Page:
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HK416 – “Give me my M4 back!”


Pat McNamara talks about the HK416, and we analyze some of his thoughts.

“I picked up a 416, I think in ’02. Went down, zeroed it, trained with it for three days, brought it back to the arms room and said, give me my M4 back.” – Pat McNamara

He goes on to explain several of the reasons he didn’t really like the platform all that much. He mentions that there are multiple reasons why he didn’t like the HK416 over the M4.

For starters, he says that the HK416 “is not a battlefield multiplier”. He doesn’t see any advantage of the 416 over the M4.

Additionally, he didn’t like that the HK416 was heavier when compared to the M4. In his words, “ounces make pounds.” What he is getting at here is that soldiers carry a whole lot of gear. On top of that, they need to be able to move quickly. Every little bit of weight makes a difference and adds up. So, it is important not to add any weight that isn’t completely necessary.

Another complaint included the recoil impulse of the HK. He didn’t like the feel and sound of it. That’s obviously a simple personal preference. It is also likely influenced by a bias towards the M4, if we are being objective.

He also complained that the HK416 magazines were heavier and called them “a solution to a problem that didn’t exist.”

Pat did give the 416 some credit by saying its advantage was that it “runs cooler, less maintenance”. However, he followed that up by saying that he didn’t have a problem with the M4 anyway.

“That wasn’t good enough for me. Never had a problem with the M4. And I still haven’t had a problem with any of my AR platforms. Any of them. And I run those hard, man! When do I clean them? I don’t know. Every 2,000 rounds. Something like that. If that. I just keep putting oil on them and then making sure the bore’s clean.”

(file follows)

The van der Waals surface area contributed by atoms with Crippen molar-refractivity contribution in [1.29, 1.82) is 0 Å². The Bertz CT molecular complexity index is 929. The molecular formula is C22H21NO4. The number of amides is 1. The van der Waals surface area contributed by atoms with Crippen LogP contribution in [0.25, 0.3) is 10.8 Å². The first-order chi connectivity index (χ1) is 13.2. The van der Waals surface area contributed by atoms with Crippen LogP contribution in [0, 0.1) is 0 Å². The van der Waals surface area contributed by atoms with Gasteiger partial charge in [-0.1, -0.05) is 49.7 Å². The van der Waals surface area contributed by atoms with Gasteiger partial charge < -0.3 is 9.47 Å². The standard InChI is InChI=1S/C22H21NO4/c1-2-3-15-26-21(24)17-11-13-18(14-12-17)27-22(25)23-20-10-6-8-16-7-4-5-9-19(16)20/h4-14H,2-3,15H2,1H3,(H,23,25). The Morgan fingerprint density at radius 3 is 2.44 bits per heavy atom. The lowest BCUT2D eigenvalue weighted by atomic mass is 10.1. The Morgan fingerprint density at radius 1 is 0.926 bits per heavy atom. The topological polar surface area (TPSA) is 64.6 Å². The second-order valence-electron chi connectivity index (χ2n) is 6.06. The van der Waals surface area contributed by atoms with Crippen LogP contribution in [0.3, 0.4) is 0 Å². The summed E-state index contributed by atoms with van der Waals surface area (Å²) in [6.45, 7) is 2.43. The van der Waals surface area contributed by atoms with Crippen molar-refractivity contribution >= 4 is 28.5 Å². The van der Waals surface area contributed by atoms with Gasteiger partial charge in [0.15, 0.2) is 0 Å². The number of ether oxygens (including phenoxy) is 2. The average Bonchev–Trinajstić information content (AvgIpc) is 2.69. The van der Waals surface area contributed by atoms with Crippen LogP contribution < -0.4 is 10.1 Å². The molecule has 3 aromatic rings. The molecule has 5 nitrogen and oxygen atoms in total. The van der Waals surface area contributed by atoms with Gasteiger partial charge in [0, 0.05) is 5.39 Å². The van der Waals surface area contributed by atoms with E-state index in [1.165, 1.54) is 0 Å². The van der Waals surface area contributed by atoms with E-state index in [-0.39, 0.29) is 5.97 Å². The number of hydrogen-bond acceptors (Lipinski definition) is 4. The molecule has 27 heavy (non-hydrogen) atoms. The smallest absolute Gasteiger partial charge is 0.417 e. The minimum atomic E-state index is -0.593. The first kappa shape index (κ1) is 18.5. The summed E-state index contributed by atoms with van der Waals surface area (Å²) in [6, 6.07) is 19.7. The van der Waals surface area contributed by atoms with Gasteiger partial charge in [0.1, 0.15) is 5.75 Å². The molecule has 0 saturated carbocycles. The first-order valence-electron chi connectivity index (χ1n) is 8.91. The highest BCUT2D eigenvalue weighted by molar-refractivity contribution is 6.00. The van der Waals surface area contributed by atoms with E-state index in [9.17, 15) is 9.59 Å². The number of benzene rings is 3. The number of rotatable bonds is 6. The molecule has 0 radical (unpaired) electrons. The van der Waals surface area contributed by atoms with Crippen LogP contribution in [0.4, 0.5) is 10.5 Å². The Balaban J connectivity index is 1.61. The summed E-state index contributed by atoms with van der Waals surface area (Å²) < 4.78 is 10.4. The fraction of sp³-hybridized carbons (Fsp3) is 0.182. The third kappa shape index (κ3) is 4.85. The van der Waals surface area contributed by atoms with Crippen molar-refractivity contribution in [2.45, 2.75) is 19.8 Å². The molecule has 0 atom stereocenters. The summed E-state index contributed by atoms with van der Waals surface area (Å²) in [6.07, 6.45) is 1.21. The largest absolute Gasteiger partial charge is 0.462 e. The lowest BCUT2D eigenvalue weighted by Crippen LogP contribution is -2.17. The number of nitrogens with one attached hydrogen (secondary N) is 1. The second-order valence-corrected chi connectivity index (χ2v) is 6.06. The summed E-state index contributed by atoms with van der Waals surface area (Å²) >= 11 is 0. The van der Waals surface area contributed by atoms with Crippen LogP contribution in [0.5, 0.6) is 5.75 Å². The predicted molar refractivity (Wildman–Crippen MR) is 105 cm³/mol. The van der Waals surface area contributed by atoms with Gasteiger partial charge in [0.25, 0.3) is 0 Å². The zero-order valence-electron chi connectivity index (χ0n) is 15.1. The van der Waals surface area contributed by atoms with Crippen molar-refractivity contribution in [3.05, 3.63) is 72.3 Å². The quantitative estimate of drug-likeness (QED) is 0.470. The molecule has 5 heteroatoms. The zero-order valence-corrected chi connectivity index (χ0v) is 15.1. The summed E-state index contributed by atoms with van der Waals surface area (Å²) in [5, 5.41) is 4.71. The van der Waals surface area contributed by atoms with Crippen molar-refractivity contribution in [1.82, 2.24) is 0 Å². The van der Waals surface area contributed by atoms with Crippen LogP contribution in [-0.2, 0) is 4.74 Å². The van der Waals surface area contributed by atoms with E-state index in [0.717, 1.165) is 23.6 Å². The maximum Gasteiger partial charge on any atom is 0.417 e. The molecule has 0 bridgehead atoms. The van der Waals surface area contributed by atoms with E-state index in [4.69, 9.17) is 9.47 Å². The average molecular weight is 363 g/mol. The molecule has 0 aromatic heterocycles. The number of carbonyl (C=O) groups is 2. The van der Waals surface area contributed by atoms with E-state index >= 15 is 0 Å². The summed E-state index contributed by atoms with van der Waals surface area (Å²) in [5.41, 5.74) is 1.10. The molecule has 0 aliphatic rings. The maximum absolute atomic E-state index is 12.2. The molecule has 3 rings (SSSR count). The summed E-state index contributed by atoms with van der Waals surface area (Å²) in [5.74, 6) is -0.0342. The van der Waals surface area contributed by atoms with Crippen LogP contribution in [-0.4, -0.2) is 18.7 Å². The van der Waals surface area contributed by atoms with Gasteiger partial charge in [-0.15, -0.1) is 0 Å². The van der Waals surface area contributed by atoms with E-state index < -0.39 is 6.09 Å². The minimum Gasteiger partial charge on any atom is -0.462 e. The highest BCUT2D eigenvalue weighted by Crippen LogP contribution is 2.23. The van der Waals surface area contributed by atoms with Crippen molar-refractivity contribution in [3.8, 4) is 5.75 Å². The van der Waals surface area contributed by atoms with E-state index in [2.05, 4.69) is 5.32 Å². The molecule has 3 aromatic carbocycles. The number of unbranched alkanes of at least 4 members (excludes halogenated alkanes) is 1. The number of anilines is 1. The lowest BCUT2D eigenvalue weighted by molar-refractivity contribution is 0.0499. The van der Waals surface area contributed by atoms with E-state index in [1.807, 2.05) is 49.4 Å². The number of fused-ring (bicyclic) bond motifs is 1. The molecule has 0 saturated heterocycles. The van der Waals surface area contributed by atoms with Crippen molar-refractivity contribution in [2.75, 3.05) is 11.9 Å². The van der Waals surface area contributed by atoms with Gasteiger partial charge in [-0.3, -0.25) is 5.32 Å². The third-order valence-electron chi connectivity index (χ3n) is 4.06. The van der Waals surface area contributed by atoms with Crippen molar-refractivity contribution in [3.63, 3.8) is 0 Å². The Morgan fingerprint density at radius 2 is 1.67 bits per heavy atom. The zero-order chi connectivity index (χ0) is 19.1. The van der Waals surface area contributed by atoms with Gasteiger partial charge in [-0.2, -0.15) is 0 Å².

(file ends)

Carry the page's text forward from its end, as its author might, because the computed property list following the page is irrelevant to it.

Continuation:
The interview was recent, but the information is dated. This story starts out 20 years ago. Why is it relevant today? Well, I think it is relevant today because it is coming from someone with extensive combat experience and training. Additionally, it may not say so much about the HK416 as it does about the M4 (and AR-15 platform in general).

We know that the M4/M16 as we know it today, or even 20, 30, 40 years ago is not the M16 of Vietnam. Many improvements were made to the M16 as it evolved into the M16/M4 we know today. 

This is not to say that the HK416 is a bad gun either. It was officially adopted by Delta force in 2004. At that time, they would no longer use the M4. It is in use with the Norwegian and French militaries, as well as with SOF units, police/SWAT around the world. I don’t wish to disparage the HK416.

Here’s my main takeaway from Pat:

  1. Get a good quality AR-15
  2. Clean it or at least keep it oiled up

I have nowhere near the same level of experience as Pat McNamara, but my experience is similar to his when it comes to the AR. I talked about this in a previous article called AR15 Maintenance Tip, keep it well lubed! Maybe Pat only fed my confirmation bias. However, I think I am in good company regardless.

Pat McNamara is an ex-special forces operator with 22 years of experience, 13 of those years with Delta force. If you want to listen to his interview where he talks about this very thing, see the video below.

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